O. Richard Norton(1937 - 2009 A.D.) passed away at Hospice House in Bend, Oregon, on May 17 after a long illness. A life-long educator and the author of popular books and articles about meteorites, astronomy and planetariums, Richard discovered his life’s passion when he built his first telescope at 14. His love for the sky and all things astronomical led him from an after-school job at Cave Optical Company in Long Beach, California, to a career in public science education.
While studying astronomy and meteoritics at UCLA, he was a lecturer at Griffith Observatory and Planetarium in Los Angeles. In 1957 he worked at the Nevada Test Site as a field researcher for the Atomic Energy Commission. There he witnessed the last 10 above-ground nuclear explosions and conducted research at the test site on the ecological effects of radiation. After graduation in 1960, he worked briefly as an optical engineer at Northrop Corporation and Tinsley Laboratories.
But he soon returned to his beloved planetariums. After 2 years at Morrison Planetarium in San Francisco, in 1963 he became Director of the University of Nevada’s Fleischmann Planetarium in Reno, where he also taught astronomy. There Richard designed the world’s first 35mm fisheye motion picture system, called the Atmospherium, which was used to project realistic time-lapse motion pictures of developing weather systems onto the interior of a planetarium dome. His first book, The Planetarium and Atmospherium, An Indoor Universe, was published in 1969. He was a planetarium design engineer and consultant for Minolta Camera Company in Osaka, Japan. Richard became the founding director of the University of Arizona’s Flandrau Planetarium in 1973, where he continued teaching and co-designed a fisheye projection camera system which flew on the Space Shuttle Challenger in 1984, producing the first full sky motion pictures from space. In 1978 he started Science Graphics, a company that manufactured sets of teaching slides in astronomy and other sciences for use in college level courses.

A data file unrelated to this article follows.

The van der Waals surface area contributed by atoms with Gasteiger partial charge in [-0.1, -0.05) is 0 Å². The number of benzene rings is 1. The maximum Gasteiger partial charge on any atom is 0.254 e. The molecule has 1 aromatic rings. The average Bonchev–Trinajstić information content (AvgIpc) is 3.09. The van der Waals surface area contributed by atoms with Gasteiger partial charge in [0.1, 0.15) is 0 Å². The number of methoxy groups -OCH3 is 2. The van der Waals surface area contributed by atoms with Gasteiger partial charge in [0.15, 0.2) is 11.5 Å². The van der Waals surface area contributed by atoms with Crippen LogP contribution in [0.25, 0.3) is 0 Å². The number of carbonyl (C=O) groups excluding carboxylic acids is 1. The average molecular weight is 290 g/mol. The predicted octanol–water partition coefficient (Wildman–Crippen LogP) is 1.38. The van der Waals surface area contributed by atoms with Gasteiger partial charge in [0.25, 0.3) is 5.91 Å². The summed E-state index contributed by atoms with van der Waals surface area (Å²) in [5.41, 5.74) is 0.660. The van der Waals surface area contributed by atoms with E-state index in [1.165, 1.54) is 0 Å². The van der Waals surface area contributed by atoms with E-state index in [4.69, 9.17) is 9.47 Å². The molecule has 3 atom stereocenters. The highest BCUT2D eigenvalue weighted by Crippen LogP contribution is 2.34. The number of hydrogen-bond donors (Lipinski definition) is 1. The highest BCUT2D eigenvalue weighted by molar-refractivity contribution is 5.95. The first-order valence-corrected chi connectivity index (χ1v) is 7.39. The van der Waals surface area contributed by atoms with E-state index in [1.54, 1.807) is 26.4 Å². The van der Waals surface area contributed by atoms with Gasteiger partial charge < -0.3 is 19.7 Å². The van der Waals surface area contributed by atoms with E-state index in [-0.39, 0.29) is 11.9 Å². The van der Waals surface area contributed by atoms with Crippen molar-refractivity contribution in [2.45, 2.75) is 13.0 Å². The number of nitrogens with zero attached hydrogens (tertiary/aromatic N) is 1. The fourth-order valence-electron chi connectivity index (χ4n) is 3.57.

Richard loved teaching and sharing his enthusiasm for astronomy, the space program, photography, geology and telescope making. He gave public lectures and taught community education classes, even venturing into the Arizona State Penitentiary to teach in maximum security and protective custody. He led field trips to Cape Canaveral, where he had his fisheye cameras at most Apollo launches, and on solar eclipse trips around the world, from Mexico to Romania.
In 1986 he moved to Bend, where he taught astronomy at Central Oregon Community College for 7 years. In Bend he rediscovered his early passion for meteorites. His book Rocks From Space was published in 1994, followed by The Cambridge Encyclopedia of Meteorites in 2002. His wife Dorothy Sigler Norton, who is a scientific illustrator, produced the illustrations and cover designs. The Field Guide to Meteors and Meteorites, published in 2008, was co-authored with Bend geologist Lawrence Chitwood. Many of Richard’s meteorites are on display at the Sunriver Nature Center in Sunriver, Oregon.
Richard loved classical music and had studied piano since the age of 7. In Bend he started a series of concerts called the Four Seasons, which were held for more than 10 years at the Norton home on the equinoxes and solstices.
Richard is survived by his wife Dorothy, his sister Gloria Berg, three children from previous marriages and a granddaughter.